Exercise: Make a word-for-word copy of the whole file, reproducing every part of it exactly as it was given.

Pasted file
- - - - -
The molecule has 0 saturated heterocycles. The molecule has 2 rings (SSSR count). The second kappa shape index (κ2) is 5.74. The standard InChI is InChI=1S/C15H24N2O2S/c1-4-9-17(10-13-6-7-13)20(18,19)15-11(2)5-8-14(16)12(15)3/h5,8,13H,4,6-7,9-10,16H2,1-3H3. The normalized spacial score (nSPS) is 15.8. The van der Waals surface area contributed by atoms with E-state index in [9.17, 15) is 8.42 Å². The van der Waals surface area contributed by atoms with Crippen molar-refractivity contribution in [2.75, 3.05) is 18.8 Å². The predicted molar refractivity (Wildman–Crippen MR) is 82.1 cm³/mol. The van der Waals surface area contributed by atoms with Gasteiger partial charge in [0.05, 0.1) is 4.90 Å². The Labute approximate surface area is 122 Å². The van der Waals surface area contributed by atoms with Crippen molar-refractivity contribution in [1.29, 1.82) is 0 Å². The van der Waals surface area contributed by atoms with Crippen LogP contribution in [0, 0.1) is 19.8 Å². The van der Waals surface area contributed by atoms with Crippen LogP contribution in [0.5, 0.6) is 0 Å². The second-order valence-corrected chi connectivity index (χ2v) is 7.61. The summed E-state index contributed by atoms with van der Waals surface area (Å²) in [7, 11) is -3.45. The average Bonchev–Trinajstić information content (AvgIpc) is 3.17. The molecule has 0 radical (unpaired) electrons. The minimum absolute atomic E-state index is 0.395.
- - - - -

The molecule has 0 saturated heterocycles. The molecule has 2 rings (SSSR count). The second kappa shape index (κ2) is 5.74. The standard InChI is InChI=1S/C15H24N2O2S/c1-4-9-17(10-13-6-7-13)20(18,19)15-11(2)5-8-14(16)12(15)3/h5,8,13H,4,6-7,9-10,16H2,1-3H3. The normalized spacial score (nSPS) is 15.8. The van der Waals surface area contributed by atoms with E-state index in [9.17, 15) is 8.42 Å². The van der Waals surface area contributed by atoms with Crippen molar-refractivity contribution in [2.75, 3.05) is 18.8 Å². The predicted molar refractivity (Wildman–Crippen MR) is 82.1 cm³/mol. The van der Waals surface area contributed by atoms with Gasteiger partial charge in [0.05, 0.1) is 4.90 Å². The Labute approximate surface area is 122 Å². The van der Waals surface area contributed by atoms with Crippen molar-refractivity contribution in [1.29, 1.82) is 0 Å². The van der Waals surface area contributed by atoms with Crippen LogP contribution in [0, 0.1) is 19.8 Å². The van der Waals surface area contributed by atoms with Crippen LogP contribution in [0.5, 0.6) is 0 Å². The second-order valence-corrected chi connectivity index (χ2v) is 7.61. The summed E-state index contributed by atoms with van der Waals surface area (Å²) in [7, 11) is -3.45. The average Bonchev–Trinajstić information content (AvgIpc) is 3.17. The molecule has 0 radical (unpaired) electrons. The minimum absolute atomic E-state index is 0.395.